The landline internet service provider Frontier Communications has filed for Chapter 11 bankruptcy, according to CNBC.
This is part of the corporation’s move to restructure itself in order to cut more than $10 billion in debt.
“We are undertaking a proactive and strategic process with the support of our Bondholders to reduce our debt by over $10 billion on an expedited basis. We are pleased that constructive engagement with our Bondholders over many months has resulted in a comprehensive recapitalization and restructuring," said Robert Schriesheim, chairman of the company board’s finance committee, in a statement.
"We do not expect to experience any interruption in providing services to our customers,” he added.
Frontier CEO Bernie Han spoke about the move in light of the coronavirus outbreak:
“Our team is focused on ensuring the health and safety of our employees and customers. The services we provide to our customers keeps them connected, safe and informed, and I would like to thank our team for their continued dedication, especially in light of the current environment.”
Nearly 1,000 consumer groups call for protection against shutoffs in new stimulus bill
Eight-hundred and thirty groups composed of utility justice, environmental, and faith groups signed and sent a letter to Washington calling on Congress to include a provision in the next coronavirus stimulus bill that would prohibit shutoffs on water, electricity, and broadband on Monday, according to Free Press.
The letter also calls for funds to address the underlying issues of race and socio-economic status that they said perpetuate shutoffs and unequal broadband access. Measures suggested taking in the letter include that Congress improve the Lifeline program, which makes communications programs more affordable for low-income consumers.
The group reports that Congress failed to provide “any utility-service protections in earlier coronavirus-relief packages” despite public support.
“Unfortunately, millions of families each year are cut off from their utility services, and the coronavirus emergency exacerbates and highlights the urgency of these chronic issues,” the letter reads. “These utility services must be retained to ensure basic family survival and to fight the health pandemic at ground zero.”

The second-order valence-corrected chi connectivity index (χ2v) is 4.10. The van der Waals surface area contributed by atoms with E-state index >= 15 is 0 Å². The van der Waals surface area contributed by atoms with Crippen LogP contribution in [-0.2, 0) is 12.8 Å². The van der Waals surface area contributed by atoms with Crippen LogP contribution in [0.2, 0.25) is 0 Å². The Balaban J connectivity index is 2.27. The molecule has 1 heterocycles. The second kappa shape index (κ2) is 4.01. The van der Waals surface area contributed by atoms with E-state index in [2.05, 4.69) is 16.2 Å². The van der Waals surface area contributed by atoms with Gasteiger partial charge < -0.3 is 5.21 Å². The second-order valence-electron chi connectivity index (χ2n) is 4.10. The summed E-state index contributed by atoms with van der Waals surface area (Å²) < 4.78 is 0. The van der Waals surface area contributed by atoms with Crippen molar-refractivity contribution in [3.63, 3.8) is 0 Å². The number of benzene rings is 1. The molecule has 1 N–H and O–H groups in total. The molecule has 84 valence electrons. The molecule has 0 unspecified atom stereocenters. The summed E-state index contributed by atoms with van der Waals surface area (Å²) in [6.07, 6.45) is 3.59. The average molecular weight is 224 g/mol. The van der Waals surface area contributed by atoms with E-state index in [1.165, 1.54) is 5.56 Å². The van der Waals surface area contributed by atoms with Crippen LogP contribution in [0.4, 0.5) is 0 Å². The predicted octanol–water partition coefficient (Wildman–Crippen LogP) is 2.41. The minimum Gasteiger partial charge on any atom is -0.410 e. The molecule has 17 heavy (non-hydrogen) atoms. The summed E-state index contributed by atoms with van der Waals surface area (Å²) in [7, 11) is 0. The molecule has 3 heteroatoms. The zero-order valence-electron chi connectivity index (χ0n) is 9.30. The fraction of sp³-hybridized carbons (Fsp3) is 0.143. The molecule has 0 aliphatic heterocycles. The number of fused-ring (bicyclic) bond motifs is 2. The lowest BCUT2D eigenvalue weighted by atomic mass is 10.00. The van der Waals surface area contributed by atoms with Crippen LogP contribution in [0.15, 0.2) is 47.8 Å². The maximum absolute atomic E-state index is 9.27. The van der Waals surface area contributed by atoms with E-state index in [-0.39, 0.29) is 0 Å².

Reps. Schakowsky and King propose ACCESS Act
Rep. Jan Schakowsky, D-Ill., Chair of the Energy and Commerce Consumer Protection and Commerce Subcommittee on Friday introduced the Advancing Connectivity during the Coronavirus to Ensure Support for Seniors (ACCESS) Act , with Rep. Peter King, R-N.Y., and others.
The legislation would protect older, vulnerable populations from risking exposure to coronavirus by increasing their access to remote health care and their ability to connect with loved ones online.
Last month, Sens. Amy Klobuchar, D-Minn. and Bob Casey, D-Penn., introduced the bill in the Senate.
According to a summary by the sponsors, the ACCESS Act would:
- Authorize an emergency supplemental appropriation of $50 million for the Department of Health and Human Services’ (HHS) Telehealth Resource Center to assist nursing facilities receiving funding through Medicare or Medicaid in expanding their use of telehealth services;
- Require the Secretary of HHS to share recommendations on additional ways to improve access to telehealth services in nursing facilities and temporarily designated nursing facilities during the pandemic; and
- Establish a grant program authorizing HHS to award nursing facilities grants to nursing facilities to enable residents to participate in “virtual visits” with loved ones while the health risk of in-person visits remains high during the pandemic.
“We are introducing the bipartisan ACCESS Act to make sure all nursing home residents can take advantage of telehealth services and keep in close contact with their families and other loved ones,” said Schakowsky. “Though physical distancing is critical, it does not have to result in damaging social isolation.”
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